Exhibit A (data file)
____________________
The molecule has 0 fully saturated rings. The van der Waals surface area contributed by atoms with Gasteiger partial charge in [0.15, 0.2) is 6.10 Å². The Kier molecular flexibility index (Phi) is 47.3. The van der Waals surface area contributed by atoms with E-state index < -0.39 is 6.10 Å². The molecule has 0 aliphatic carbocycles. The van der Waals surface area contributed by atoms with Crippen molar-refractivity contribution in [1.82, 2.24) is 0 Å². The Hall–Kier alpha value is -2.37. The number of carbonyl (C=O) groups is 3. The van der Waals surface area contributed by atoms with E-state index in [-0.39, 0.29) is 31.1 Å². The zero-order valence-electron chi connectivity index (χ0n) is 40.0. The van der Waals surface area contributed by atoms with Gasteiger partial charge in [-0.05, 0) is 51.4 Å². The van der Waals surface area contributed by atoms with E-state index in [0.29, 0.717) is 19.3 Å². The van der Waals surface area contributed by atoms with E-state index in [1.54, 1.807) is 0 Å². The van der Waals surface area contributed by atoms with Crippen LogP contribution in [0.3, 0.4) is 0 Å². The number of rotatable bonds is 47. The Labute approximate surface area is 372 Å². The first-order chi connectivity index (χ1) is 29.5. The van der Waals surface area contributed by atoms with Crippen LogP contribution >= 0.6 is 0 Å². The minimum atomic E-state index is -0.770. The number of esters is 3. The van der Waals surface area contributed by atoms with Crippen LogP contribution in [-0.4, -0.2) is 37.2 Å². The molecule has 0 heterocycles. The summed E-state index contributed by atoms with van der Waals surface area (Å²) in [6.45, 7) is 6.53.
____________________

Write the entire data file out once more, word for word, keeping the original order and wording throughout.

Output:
The molecule has 0 fully saturated rings. The van der Waals surface area contributed by atoms with Gasteiger partial charge in [0.15, 0.2) is 6.10 Å². The Kier molecular flexibility index (Phi) is 47.3. The van der Waals surface area contributed by atoms with E-state index < -0.39 is 6.10 Å². The molecule has 0 aliphatic carbocycles. The van der Waals surface area contributed by atoms with Crippen molar-refractivity contribution in [1.82, 2.24) is 0 Å². The Hall–Kier alpha value is -2.37. The number of carbonyl (C=O) groups is 3. The van der Waals surface area contributed by atoms with E-state index in [-0.39, 0.29) is 31.1 Å². The zero-order valence-electron chi connectivity index (χ0n) is 40.0. The van der Waals surface area contributed by atoms with Gasteiger partial charge in [-0.05, 0) is 51.4 Å². The van der Waals surface area contributed by atoms with E-state index in [0.29, 0.717) is 19.3 Å². The van der Waals surface area contributed by atoms with E-state index in [1.54, 1.807) is 0 Å². The van der Waals surface area contributed by atoms with Crippen LogP contribution in [0.3, 0.4) is 0 Å². The number of rotatable bonds is 47. The Labute approximate surface area is 372 Å². The first-order chi connectivity index (χ1) is 29.5. The van der Waals surface area contributed by atoms with Crippen LogP contribution >= 0.6 is 0 Å². The minimum atomic E-state index is -0.770. The number of esters is 3. The van der Waals surface area contributed by atoms with Crippen LogP contribution in [-0.4, -0.2) is 37.2 Å². The molecule has 0 heterocycles. The summed E-state index contributed by atoms with van der Waals surface area (Å²) in [6.45, 7) is 6.53.